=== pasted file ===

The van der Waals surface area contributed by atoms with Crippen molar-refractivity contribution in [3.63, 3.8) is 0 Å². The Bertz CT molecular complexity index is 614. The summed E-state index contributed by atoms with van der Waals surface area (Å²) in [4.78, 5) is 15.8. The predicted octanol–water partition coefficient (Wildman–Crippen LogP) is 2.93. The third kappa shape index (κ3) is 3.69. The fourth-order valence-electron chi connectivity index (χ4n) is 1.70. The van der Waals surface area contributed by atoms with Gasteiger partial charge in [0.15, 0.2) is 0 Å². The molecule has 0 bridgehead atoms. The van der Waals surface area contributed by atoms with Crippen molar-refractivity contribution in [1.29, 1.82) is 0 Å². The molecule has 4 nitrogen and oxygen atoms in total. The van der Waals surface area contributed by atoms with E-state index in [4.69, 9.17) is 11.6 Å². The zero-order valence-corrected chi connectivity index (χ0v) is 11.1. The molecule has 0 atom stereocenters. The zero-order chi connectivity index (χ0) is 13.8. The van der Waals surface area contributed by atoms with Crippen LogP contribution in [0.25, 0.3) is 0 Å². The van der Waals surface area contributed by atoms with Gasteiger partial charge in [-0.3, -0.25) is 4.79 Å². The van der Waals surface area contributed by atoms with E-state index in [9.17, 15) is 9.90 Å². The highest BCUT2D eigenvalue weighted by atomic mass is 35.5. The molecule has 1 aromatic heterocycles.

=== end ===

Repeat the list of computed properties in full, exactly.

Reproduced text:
The van der Waals surface area contributed by atoms with Crippen molar-refractivity contribution in [3.63, 3.8) is 0 Å². The Bertz CT molecular complexity index is 614. The summed E-state index contributed by atoms with van der Waals surface area (Å²) in [4.78, 5) is 15.8. The predicted octanol–water partition coefficient (Wildman–Crippen LogP) is 2.93. The third kappa shape index (κ3) is 3.69. The fourth-order valence-electron chi connectivity index (χ4n) is 1.70. The van der Waals surface area contributed by atoms with Gasteiger partial charge in [0.15, 0.2) is 0 Å². The molecule has 0 bridgehead atoms. The van der Waals surface area contributed by atoms with Crippen molar-refractivity contribution in [1.29, 1.82) is 0 Å². The molecule has 4 nitrogen and oxygen atoms in total. The van der Waals surface area contributed by atoms with E-state index in [4.69, 9.17) is 11.6 Å². The zero-order valence-corrected chi connectivity index (χ0v) is 11.1. The molecule has 0 atom stereocenters. The zero-order chi connectivity index (χ0) is 13.8. The van der Waals surface area contributed by atoms with Crippen LogP contribution in [0.25, 0.3) is 0 Å². The van der Waals surface area contributed by atoms with Gasteiger partial charge in [-0.3, -0.25) is 4.79 Å². The van der Waals surface area contributed by atoms with E-state index in [9.17, 15) is 9.90 Å². The highest BCUT2D eigenvalue weighted by atomic mass is 35.5. The molecule has 1 aromatic heterocycles.